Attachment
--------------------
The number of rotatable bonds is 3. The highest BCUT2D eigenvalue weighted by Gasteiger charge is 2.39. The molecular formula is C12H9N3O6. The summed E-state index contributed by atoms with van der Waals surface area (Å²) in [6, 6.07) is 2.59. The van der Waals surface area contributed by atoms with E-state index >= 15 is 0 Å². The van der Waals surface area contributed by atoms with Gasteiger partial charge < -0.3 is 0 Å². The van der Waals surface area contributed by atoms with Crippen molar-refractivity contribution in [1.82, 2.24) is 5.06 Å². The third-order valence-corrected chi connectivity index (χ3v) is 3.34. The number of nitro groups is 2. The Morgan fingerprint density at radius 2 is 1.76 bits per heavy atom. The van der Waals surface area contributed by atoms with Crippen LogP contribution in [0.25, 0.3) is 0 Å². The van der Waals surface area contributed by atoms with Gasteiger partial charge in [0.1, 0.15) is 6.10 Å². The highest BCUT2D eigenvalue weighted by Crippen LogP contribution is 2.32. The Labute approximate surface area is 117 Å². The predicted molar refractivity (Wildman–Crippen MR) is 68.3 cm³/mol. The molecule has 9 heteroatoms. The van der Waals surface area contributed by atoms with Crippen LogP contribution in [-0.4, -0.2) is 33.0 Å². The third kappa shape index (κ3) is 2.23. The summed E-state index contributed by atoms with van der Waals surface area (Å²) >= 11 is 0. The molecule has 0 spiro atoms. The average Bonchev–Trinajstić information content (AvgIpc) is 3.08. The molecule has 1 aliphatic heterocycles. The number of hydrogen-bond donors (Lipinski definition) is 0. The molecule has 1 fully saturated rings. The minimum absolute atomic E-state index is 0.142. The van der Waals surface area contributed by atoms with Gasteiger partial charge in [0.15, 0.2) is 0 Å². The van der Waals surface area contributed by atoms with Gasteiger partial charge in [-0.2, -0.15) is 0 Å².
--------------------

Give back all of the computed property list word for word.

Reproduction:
The number of rotatable bonds is 3. The highest BCUT2D eigenvalue weighted by Gasteiger charge is 2.39. The molecular formula is C12H9N3O6. The summed E-state index contributed by atoms with van der Waals surface area (Å²) in [6, 6.07) is 2.59. The van der Waals surface area contributed by atoms with E-state index >= 15 is 0 Å². The van der Waals surface area contributed by atoms with Gasteiger partial charge < -0.3 is 0 Å². The van der Waals surface area contributed by atoms with Crippen molar-refractivity contribution in [1.82, 2.24) is 5.06 Å². The third-order valence-corrected chi connectivity index (χ3v) is 3.34. The number of nitro groups is 2. The Morgan fingerprint density at radius 2 is 1.76 bits per heavy atom. The van der Waals surface area contributed by atoms with Crippen LogP contribution in [0.25, 0.3) is 0 Å². The van der Waals surface area contributed by atoms with Gasteiger partial charge in [0.1, 0.15) is 6.10 Å². The highest BCUT2D eigenvalue weighted by Crippen LogP contribution is 2.32. The Labute approximate surface area is 117 Å². The predicted molar refractivity (Wildman–Crippen MR) is 68.3 cm³/mol. The molecule has 9 heteroatoms. The van der Waals surface area contributed by atoms with Crippen LogP contribution in [-0.4, -0.2) is 33.0 Å². The third kappa shape index (κ3) is 2.23. The summed E-state index contributed by atoms with van der Waals surface area (Å²) >= 11 is 0. The molecule has 0 spiro atoms. The average Bonchev–Trinajstić information content (AvgIpc) is 3.08. The molecule has 1 aliphatic heterocycles. The number of hydrogen-bond donors (Lipinski definition) is 0. The molecule has 1 fully saturated rings. The minimum absolute atomic E-state index is 0.142. The van der Waals surface area contributed by atoms with Gasteiger partial charge in [0.15, 0.2) is 0 Å². The van der Waals surface area contributed by atoms with Gasteiger partial charge in [-0.2, -0.15) is 0 Å².